Advocacy and Campaigning

 We believe that impactful stories are a key element of systems change, as they enable people to get on board with our mission for reform. We work with experienced storytellers, supportive journalists and partner organisations to highlight women whose stories may make a difference for good. We empower women by letting them see their voices are valuable and impactful.


We work in partnership with many organisations to achieve our goals. We have the support of many city law firms who donate their pro bono hours to helping our casework, we are assisted by talented university volunteers and are in strategic partnership with barrister’s chambers who provide us with legal advice as well as other criminal justice charities, like the Prisoner’s Advice Service, Public Law Partnership, and the Prison Reform Trust to ensure a unified voice for reform in the sector.


This is a blog written by a woman we represent, about coming out of prison after having spent 14 years locked up for a crime she did not commit: http://www.criminalappeals.org.uk/news/2018/1/22/life-after-14-years-in-prison-maintaining-innocence

The Guardian published a letter drafted by us and signed by more than 50 partners, asking for an end to the imprisonment of vulnerable people for council tax non-payment: https://www.theguardian.com/money/2018/mar/26/taking-action-for-those-jailed-over-unpaid-council-tax

A woman we supported gave a brave interview on Woman’s Hour about her experience of being wrongfully imprisoned for not having paid her council tax:


“System Behaviours” the work is speaking to

Our work is most connected to the idea of perspective and participation at the moment. We have been able to work most successfully on women’s cases when we have been able to work in partnership. For example on one case, the woman we are representing is having her mental health needs assessed by Women in Prison, has parole representation from the Prisoner’s Advice Service and we are handling her appeal. She has holistic support and I feel this is the most powerful way of working for change.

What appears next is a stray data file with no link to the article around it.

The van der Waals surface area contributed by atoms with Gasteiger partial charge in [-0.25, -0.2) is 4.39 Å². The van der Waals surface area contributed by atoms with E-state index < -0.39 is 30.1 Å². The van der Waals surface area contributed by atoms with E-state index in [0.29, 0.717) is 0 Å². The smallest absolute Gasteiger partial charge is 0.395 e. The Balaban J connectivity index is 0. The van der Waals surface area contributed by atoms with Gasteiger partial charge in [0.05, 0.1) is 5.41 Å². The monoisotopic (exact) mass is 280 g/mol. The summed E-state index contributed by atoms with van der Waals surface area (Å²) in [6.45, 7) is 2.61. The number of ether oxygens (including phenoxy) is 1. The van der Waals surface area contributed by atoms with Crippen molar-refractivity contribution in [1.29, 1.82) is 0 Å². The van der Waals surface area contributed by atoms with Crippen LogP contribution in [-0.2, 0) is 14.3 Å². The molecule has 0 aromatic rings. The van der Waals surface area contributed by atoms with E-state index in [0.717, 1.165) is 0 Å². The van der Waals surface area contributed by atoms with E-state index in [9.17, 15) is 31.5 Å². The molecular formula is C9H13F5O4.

We have been working hard to find opportunities for the people we represent to tell their stories on a wider platform. We are working with one women in prison at the moment to turn her life story into a series of illustrated chapters to share with the world, and with another client to record a podcast of her experiences. Women are the best advocates for reform that directly affects their lives. I want to do everything in my power to enable that.


We are finding that women are often reluctant to appeal short sentences, as they are afraid of being penalised for it and having their sentences extended. We know that women also make fewer complaints while in prison, so wonder if this is an area of gender bias, where women are reluctant to appeal as they don’t want to ‘kick up a fuss’. We are looking at ways of increasing women’s confidence in navigating the confusing appeals system.

The appeals process sis a long and gruelling one, where results can be slow. Keeping up clients’ morale while navigating this can be difficult.

We find the Court of Appeal to be very conservative, and lacking in diversity of judges (as of 2017, only 24% of judges on the Court of Appeal were women and only 7% are BAME). Winning in such an unrepresentative court can be challenging.

The current legal aid environment and restrictive funding cuts to the criminal justice system means we sometimes find it very difficult to cover the costs of things like experts reports, often crucial to reopening a case.